Edmund Glover - Courtesy the Glover family and Graeme Smith.Alexander`s manager Mr Simpson continued the Theatre Royal Dunlop Street until he retired a year later in 1852, when Mrs Alexander decided to lease, and then sell, it to Edmund Glover (Shown Left) the eldest son of actress Julia Glover who had made her Glasgow acting debut in 1807 in the Queen Street theatre. As a boy he started as a “panorama operator” for the stages where she appeared in England and Scotland. Becoming an actor and then a producer he was able to rebuild some of the financial standing which the family once had before the Napoleonic Wars.

Left - Edmund Glover - Courtesy the Glover family and Graeme Smith.

By 1840 Edmund Glover had become the leading actor in W.H. Murray`s Edinburgh Theatre Royal, being paid 3 guineas a week, where he met Horatio Lloyd. Glover and his wife Elizabeth, experienced actors themselves and lessees of the Prince`s Theatre in West Nile Street, were now in charge of the Theatre Royal.

The National Library for Scotland zoomable maps show the Town Plan of Glasgow (central part) surveyed in 1857-8, sheet reference V1.11.16 here, where the interior of the theatre in Dunlop Street is clearly depicted....before the rebuild after 1863.

Edmund Glover was an actor-manager, scenic designer, dancer, pantomist and swordsman whose repertoire at both theatres focussed on the great classical plays, pantomimes, and operas (although he noted these “do not make so much profit because of the larger expenditure.”) At the Royal and the Prince`s the same management team was used, including a Mr Houghton who is charmingly described as the “Treasurer and Superintendent of the Audience Department.” Edmund Glover is credited as creating in Glasgow “perhaps the very best stock company of actors and actresses ever gathered together in Scotland.”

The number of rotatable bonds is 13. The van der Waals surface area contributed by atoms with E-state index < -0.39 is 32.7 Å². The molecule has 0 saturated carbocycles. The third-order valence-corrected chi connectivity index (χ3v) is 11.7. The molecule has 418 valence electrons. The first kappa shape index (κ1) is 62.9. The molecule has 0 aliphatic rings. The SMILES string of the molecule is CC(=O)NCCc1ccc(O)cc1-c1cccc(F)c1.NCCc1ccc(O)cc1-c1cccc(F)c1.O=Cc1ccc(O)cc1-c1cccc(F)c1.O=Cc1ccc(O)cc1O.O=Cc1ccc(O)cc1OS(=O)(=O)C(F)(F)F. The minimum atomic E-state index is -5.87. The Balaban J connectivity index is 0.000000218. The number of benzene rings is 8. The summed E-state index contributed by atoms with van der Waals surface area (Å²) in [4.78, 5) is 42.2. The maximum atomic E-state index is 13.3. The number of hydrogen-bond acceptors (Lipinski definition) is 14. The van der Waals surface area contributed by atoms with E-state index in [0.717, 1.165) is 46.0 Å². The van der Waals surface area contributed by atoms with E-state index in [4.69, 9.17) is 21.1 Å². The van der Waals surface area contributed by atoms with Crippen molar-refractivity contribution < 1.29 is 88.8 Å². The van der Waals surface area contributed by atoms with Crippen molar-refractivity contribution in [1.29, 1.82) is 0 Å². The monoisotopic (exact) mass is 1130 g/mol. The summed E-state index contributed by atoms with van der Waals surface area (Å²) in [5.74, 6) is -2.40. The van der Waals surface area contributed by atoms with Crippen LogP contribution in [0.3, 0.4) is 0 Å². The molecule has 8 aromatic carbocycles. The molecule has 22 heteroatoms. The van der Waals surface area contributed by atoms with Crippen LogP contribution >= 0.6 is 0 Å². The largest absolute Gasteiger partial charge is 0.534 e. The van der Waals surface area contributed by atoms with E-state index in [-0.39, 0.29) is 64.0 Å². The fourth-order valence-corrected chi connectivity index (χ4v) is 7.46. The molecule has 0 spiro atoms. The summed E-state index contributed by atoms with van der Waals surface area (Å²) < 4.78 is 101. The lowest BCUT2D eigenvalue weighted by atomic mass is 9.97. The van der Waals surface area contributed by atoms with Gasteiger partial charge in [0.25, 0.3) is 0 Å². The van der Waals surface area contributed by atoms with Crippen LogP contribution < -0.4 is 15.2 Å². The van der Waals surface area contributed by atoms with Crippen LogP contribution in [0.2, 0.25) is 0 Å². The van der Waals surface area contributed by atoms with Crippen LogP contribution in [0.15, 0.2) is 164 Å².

Glover opened his acquired Theatre Royal in Dunlop Street on 3rd October 1852 with Italian opera, including three of the greatest singers Giulia Grisi, Mario, and Liugi Lablanche; subsequent weeks had plays, and at the end of the year he staged his first pantomime there The Great Bed of Ware.

Many of Edmund Glover`s Diary entries are about the tribulations of his large Victorian family, - he assisted many relatives and theatre staff - as well as the ups and downs of theatre life. On the upside he writes on 31st December 1853 “So ends year. Cleared £3,000 over my own salary” and two years later on 3rd November “Elizabeth and I on General Fund of company, should be £800 a year each.”

He also leased the Theatre Royal, Paisley and the Theatre Royal, Dunfermline. In December 1858 Edmund Glover bought ground in his own name and opened the Theatre Royal Greenock, designed by his architect Joseph Potts of Glasgow and Sunderland. Situated in West Blackhall Street it held 1600 customers, with entrances similar to the Dunlop Street theatre and with a black and white marble floor. The façade even had niches for statuary.

A Painting of a Seascape by Edmund Glover (The painting is of the Firth of Clyde in moonlight, from a cave on the Isle of Arran) - Courtesy Graeme Smith.Aside from theatres his recreation was painting vivid seascapes and country scenes, which continue to sell today. He exhibited at the Royal Scottish Academy, as did his son William. One of Glover`s stage managers Walter Baynham, well known to Horatio Lloyd and Arthur Lloyd, wrote The Glasgow Stage, published in 1892.